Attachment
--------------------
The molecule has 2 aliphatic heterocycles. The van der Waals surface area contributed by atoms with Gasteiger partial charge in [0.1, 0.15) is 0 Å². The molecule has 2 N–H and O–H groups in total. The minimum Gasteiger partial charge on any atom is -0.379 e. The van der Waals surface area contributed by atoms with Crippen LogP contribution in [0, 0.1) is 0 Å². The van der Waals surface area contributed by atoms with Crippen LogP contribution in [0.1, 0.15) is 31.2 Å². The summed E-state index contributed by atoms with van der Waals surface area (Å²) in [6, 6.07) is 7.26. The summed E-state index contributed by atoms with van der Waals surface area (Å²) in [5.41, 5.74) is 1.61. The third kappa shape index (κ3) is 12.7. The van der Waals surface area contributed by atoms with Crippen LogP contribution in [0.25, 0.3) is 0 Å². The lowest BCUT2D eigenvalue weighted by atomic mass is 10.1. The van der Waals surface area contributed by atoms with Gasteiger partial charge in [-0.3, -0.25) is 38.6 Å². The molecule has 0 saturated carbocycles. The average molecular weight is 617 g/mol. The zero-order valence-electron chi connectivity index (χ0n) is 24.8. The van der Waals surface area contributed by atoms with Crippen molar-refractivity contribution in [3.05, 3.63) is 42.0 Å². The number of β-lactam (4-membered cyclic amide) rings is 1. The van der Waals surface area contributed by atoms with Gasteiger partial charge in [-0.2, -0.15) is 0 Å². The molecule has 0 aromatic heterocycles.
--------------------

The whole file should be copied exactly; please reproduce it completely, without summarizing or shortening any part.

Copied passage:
The molecule has 2 aliphatic heterocycles. The van der Waals surface area contributed by atoms with Gasteiger partial charge in [0.1, 0.15) is 0 Å². The molecule has 2 N–H and O–H groups in total. The minimum Gasteiger partial charge on any atom is -0.379 e. The van der Waals surface area contributed by atoms with Crippen LogP contribution in [0, 0.1) is 0 Å². The van der Waals surface area contributed by atoms with Crippen LogP contribution in [0.1, 0.15) is 31.2 Å². The summed E-state index contributed by atoms with van der Waals surface area (Å²) in [6, 6.07) is 7.26. The summed E-state index contributed by atoms with van der Waals surface area (Å²) in [5.41, 5.74) is 1.61. The third kappa shape index (κ3) is 12.7. The van der Waals surface area contributed by atoms with Crippen LogP contribution in [0.25, 0.3) is 0 Å². The lowest BCUT2D eigenvalue weighted by atomic mass is 10.1. The van der Waals surface area contributed by atoms with Gasteiger partial charge in [-0.3, -0.25) is 38.6 Å². The molecule has 0 saturated carbocycles. The average molecular weight is 617 g/mol. The zero-order valence-electron chi connectivity index (χ0n) is 24.8. The van der Waals surface area contributed by atoms with Crippen molar-refractivity contribution in [3.05, 3.63) is 42.0 Å². The number of β-lactam (4-membered cyclic amide) rings is 1. The van der Waals surface area contributed by atoms with Gasteiger partial charge in [-0.2, -0.15) is 0 Å². The molecule has 0 aromatic heterocycles.